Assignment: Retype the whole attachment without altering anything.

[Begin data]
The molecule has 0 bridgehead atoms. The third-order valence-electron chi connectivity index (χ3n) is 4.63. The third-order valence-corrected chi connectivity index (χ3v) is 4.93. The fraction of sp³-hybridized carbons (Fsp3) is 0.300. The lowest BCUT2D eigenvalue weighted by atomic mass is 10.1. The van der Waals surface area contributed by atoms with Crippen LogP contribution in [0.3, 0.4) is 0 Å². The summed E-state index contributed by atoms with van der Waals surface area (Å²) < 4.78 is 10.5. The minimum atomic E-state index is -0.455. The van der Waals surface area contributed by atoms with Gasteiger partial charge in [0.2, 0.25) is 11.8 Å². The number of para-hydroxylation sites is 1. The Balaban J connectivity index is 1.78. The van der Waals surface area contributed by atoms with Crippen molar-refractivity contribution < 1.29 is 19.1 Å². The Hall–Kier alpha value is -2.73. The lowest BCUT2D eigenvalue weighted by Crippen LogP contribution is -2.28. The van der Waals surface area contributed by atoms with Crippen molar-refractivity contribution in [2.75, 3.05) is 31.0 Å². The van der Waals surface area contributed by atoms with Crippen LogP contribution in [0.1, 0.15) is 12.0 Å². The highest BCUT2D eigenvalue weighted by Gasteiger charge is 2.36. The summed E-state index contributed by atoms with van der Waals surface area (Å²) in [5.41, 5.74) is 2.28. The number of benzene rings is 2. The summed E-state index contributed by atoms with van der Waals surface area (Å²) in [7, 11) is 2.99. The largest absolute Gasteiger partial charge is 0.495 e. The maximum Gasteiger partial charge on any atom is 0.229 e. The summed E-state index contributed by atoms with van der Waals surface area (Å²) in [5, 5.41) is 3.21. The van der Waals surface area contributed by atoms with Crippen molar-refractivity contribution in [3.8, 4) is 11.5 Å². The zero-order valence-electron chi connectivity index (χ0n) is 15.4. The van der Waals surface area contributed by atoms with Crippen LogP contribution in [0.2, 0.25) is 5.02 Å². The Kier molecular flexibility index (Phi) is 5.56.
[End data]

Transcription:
The molecule has 0 bridgehead atoms. The third-order valence-electron chi connectivity index (χ3n) is 4.63. The third-order valence-corrected chi connectivity index (χ3v) is 4.93. The fraction of sp³-hybridized carbons (Fsp3) is 0.300. The lowest BCUT2D eigenvalue weighted by atomic mass is 10.1. The van der Waals surface area contributed by atoms with Crippen LogP contribution in [0.3, 0.4) is 0 Å². The summed E-state index contributed by atoms with van der Waals surface area (Å²) < 4.78 is 10.5. The minimum atomic E-state index is -0.455. The van der Waals surface area contributed by atoms with Gasteiger partial charge in [0.2, 0.25) is 11.8 Å². The number of para-hydroxylation sites is 1. The Balaban J connectivity index is 1.78. The van der Waals surface area contributed by atoms with Crippen molar-refractivity contribution < 1.29 is 19.1 Å². The Hall–Kier alpha value is -2.73. The lowest BCUT2D eigenvalue weighted by Crippen LogP contribution is -2.28. The van der Waals surface area contributed by atoms with Crippen molar-refractivity contribution in [2.75, 3.05) is 31.0 Å². The van der Waals surface area contributed by atoms with Crippen LogP contribution in [0.1, 0.15) is 12.0 Å². The highest BCUT2D eigenvalue weighted by Gasteiger charge is 2.36. The summed E-state index contributed by atoms with van der Waals surface area (Å²) in [5.41, 5.74) is 2.28. The number of benzene rings is 2. The summed E-state index contributed by atoms with van der Waals surface area (Å²) in [7, 11) is 2.99. The largest absolute Gasteiger partial charge is 0.495 e. The maximum Gasteiger partial charge on any atom is 0.229 e. The summed E-state index contributed by atoms with van der Waals surface area (Å²) in [5, 5.41) is 3.21. The van der Waals surface area contributed by atoms with Crippen molar-refractivity contribution in [3.8, 4) is 11.5 Å². The zero-order valence-electron chi connectivity index (χ0n) is 15.4. The van der Waals surface area contributed by atoms with Crippen LogP contribution in [0.2, 0.25) is 5.02 Å². The Kier molecular flexibility index (Phi) is 5.56.